This follows on “X is for Xenophobia,” which followed on “I is for Islander.” The more I think about this A to Z Challenge, the more I realize that everything follows on everything else. Long live hyperlinks!
Year-round vs. summer is the big one, or at least the most obvious one. But PDQ it gets complicated. Plenty of summer visitors have become year-round residents. (I raise my hand here.)
Plenty of people who grew up here have moved away for economic, creative, or some other necessity. They may be summer visitors, but they’ve got roots and relatives here.
Then there’s the “islander” business. I know and have known a bunch of people whose island roots go back to the 18th and even the 17th century, which is as long as white people have been around here. Not infrequently, the island families who’ve been economically most successful have members who’ve spent much of their working lives off-island, earning off-island wages.
Many of those who never moved off-island spent much of their lives in the seafaring trades, which is to say they weren’t bodily on the island all that much — though their close kinfolk were. That makes a big difference.
Seafarers from Portugal, Cape Verde, and elsewhere passed through, settled, and put down roots. Islanders, without a doubt, though those of Portuguese descent were still occasionally made fun of when I arrived in the mid-1980s, and those whose skin was noticeably darker — well, you know how that works as well as I do.
Lately for a writing project I’ve been messing around in the Vineyard of the mid-1850s. It’s not hard to conclude that the islanders most likely to help fugitive slaves escape to freedom were those with darker skins — Wampanoags and those of African descent.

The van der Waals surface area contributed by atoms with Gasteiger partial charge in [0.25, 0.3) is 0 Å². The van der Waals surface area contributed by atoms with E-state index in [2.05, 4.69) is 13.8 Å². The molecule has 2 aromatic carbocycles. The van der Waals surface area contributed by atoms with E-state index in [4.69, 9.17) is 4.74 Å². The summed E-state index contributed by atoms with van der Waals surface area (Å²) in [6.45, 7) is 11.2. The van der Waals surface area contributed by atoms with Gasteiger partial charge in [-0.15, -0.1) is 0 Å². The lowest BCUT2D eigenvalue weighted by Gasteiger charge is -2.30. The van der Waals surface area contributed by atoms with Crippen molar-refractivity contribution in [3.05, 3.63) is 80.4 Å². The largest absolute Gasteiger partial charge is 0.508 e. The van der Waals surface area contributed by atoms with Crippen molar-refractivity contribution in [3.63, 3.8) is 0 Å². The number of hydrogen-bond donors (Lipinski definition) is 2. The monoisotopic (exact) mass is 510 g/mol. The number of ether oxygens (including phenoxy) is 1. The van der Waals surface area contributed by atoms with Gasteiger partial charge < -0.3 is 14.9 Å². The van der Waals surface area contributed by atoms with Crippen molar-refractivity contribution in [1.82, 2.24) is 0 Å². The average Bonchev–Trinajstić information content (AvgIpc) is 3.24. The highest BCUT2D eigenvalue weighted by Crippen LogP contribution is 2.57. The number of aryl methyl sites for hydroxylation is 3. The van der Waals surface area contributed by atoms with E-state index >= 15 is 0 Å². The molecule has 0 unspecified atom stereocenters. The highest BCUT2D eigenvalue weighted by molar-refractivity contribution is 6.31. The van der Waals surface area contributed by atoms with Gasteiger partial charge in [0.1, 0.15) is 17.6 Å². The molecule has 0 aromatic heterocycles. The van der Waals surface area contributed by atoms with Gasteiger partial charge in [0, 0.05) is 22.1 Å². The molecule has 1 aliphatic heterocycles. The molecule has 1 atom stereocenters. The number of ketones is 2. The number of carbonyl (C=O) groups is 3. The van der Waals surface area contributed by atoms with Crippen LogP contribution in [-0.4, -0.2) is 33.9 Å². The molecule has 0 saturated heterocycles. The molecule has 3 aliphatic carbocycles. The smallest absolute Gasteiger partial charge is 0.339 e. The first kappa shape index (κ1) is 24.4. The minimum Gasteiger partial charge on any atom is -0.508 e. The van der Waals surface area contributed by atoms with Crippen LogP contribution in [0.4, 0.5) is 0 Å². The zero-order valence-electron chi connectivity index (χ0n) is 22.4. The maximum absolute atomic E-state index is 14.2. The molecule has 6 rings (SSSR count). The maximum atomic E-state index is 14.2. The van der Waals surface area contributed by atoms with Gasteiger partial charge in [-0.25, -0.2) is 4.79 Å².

OK, so let’s assume for a moment that an islander has to have been born here. Someone who was born and grew up here in the 1950s will have very different memories from one who was born and grew up in the 1970s or 1990s. At some point we’ve got to reckon with what makes an islander an islander — that it’s not simply the fact of being born here but the experiences you had and the places you knew growing up.
I’ve noticed that the experiences of my island friends who were, like me, born and grew up in the 1950s and early ’60s were not unlike mine in many respects, even though I grew up west of Boston in a small town that was evolving into a suburb. Some things were different for sure, but others were very similar. So were the experiences of ’60s summer kids.
So lately, like within the last 10 years or so, I came up with the category “year-round summer people.” Year-round summer people live here year-round — they vote here and qualify for preferred rates on the ferry — but (like summer people) they think real life is happening somewhere else, often but not always wherever it was they came from. They never worked island jobs or moved twice a year. They generally spend a fair amount of time off-island. The ones I know are generally nice people.
“Year-round summer people” started off as a way to describe and understand something I was seeing, but over the years it’s become a handy way to dismiss perspectives that piss me off: “Oh, well, whaddya expect, he’s just a year-round summer person.” Quite a few of these year-round summer people have retired here, often after many years of summer visits. They have lots of time to spend and, commendably, they want to get involved in island life — but excess time, it seems, has some of the same negative effects as excess money. Year-round summer people are like kudzu and other invasive plants: whatever they touch, they take over.
I would certainly take umbrage if that image were applied to me, which probably explains why I don’t mention it to the year-round summer people I know.
At the same time — I do get how us/them thinking arises from these more-or-less innocent attempts to understand what’s going on, and it gives me caution.